McCain blames wildfires on illegal immigrants

A home burns at the intersection of Campbello Ave. and Ramsey Rd. from the Monument Fire near Sierra Vista, Ariz., June 19, 2011. AP

SIERRA VISTA, Arizona - It always comes back to illegal immigration in Arizona — even when the state is on fire.

U.S. Sen. John McCain on Monday defended a statement he made over the weekend that there was "substantial evidence" border crossers were partly responsible for wildfires in the state. Two other Arizona Republicans stood with him. But activists swiftly jumped on McCain's statement as "scapegoating."

Authorities say the three major blazes in Arizona were started by humans, but they don't know any more details.

The debate raged as authorities went through neighborhoods Monday to examine damage from a wildfire that burned into a heavily-populated area near the U.S.-Mexico border.

About 10,000 people remained evacuated on the outskirts of Sierra Vista about 15 miles north of the border where the so-called Monument fire swept off a mountain and destroyed 14 homes and four businesses Sunday.

Video: Arizona wildfires force more evacuations

The blaze was about 27 percent contained as of Monday. The fire has now destroyed 58 homes and burned more than 40 square miles since it started about a week ago.

Along the border with New Mexico, the biggest blaze in state history has charred an area five times that size, but hasn't done as much damage.

Despite burning more than 800 square miles since late May, the Wallow fire has destroyed just 32 homes and four rental cabins. Containment rose to 56 percent late Monday.

Southwest fires rage on, but calm winds give hope

As for the third major fire in Arizona, the blaze in the far southeastern part of was 80 percent contained after charring more than 330 square miles since it started May 8. The Horseshoe Two fire has destroyed 23 structures.

Officials say all three blazes are the result of human activity. Whether illegal immigrants were involved — as has sometimes been the case — is unknown.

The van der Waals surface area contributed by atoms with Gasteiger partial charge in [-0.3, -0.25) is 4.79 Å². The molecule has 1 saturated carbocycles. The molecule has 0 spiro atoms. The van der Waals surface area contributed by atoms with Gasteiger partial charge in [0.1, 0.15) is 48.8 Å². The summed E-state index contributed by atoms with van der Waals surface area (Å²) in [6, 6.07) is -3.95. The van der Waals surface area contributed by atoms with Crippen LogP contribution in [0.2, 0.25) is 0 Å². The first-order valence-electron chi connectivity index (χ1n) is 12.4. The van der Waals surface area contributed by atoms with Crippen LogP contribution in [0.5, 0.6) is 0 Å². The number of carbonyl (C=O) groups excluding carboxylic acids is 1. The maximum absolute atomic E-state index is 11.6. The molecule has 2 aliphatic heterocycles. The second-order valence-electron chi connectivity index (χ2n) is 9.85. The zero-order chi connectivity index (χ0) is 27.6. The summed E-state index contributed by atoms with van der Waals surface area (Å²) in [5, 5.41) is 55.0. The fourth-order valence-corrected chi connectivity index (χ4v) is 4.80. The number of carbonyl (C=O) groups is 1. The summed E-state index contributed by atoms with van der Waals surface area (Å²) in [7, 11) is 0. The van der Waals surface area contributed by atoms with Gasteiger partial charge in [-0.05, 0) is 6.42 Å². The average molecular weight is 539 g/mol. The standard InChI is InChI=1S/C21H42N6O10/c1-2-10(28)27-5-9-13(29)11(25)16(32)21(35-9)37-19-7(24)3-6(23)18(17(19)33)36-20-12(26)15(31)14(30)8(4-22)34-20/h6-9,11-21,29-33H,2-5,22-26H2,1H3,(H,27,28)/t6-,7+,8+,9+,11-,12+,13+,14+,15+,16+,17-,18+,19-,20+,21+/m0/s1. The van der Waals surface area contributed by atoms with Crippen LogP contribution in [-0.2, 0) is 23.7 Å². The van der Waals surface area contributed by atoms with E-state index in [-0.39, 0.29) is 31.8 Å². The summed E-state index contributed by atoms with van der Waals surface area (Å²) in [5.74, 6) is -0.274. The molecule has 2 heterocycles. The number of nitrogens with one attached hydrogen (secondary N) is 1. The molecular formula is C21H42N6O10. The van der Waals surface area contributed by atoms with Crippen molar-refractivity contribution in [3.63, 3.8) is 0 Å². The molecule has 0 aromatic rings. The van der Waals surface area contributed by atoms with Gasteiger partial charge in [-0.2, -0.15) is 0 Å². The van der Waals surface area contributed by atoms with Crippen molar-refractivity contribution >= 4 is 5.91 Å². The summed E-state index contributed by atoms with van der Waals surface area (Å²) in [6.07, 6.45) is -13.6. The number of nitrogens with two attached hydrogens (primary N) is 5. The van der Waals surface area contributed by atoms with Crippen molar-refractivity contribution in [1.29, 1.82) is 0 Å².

The issue heated up over the weekend when McCain told media: "There is substantial evidence that some of these fires have been caused by people who have crossed our border illegally. The answer to that part of the problem is to get a secure border."

McCain takes heat for wildfire comments

The statement brought a quick reaction from activists.

"It's his constant refrain for everything that ails mankind," said Roberto Reveles, the founding president and a current member of Somos America, an Arizona-based immigrant rights group.

"It just seems like we have an epidemic of 'blame it all on the illegal aliens, blame it all on the Mexicans.' It's amazing that the public doesn't rebel against this type of scapegoating."

McCain and fellow Arizona Republicans Sen. Jon Kyl and Rep. Paul Gosar released a joint statement Monday defending McCain, saying that they had been told that some fires in the southern part of the state are started by illegal immigrants.

They did not specify to which fires they were referring but framed the debate as a distraction.

"While Arizonans continue to face the enormous challenges related to these wildfires, it's unfortunate that some are inserting their political agenda into this tragedy," their statement said.

U.S. Rep. Raul Grijalva, an Arizona Democrat, disagreed with that depiction.

"They served this, they pandered it, and now (they) say that anybody who criticizes that inappropriate, unsubstantiated claim somehow has a political agenda. This is a tragedy of huge proportions for Arizona. Those of us who criticize it are only reacting to what they started."

On the fire lines in Sierra Vista, neighborhoods that had been shrouded in a massive plume of black smoke a day earlier were free of it Monday, and the towering mountain that fed the flames was smoldering.

Those forced from their homes waited to be escorted back in.

James Hernandez, a retired graphic artist who lives in Hereford, rushed back from vacation in California on Saturday when he heard that the fire had worsened and had jumped the four-lane Highway 92.

"The flames went over that," Hernandez said, noting that wildfires are a part of summer life in southern Arizona and normally aren't cause for concern. "They have never done that before."

As for the Monument blaze, authorities kept about 200 residents of Luna, New Mexico, under an evacuation order for a third day on Monday. And one of the last areas still evacuated near that fire in Arizona reopened Monday as residents of the resort town of Greer began to return home.

And authorities reported a new wildfire in north-central Arizona that officials said could threaten power lines running to Phoenix as well as some scattered ranches in coming days.

In Texas, firefighters working to contain a massive wildfire in East Texas expected unusually hot and windy weather Monday, a day after several blazes broke out across the state and destroyed more than three dozen homes. About 1,800 homes and businesses were evacuated.

Smaller fires were reported in central California; north of Santa Fe, New Mexico, and on both sides of the New Mexico-Colorado Border.

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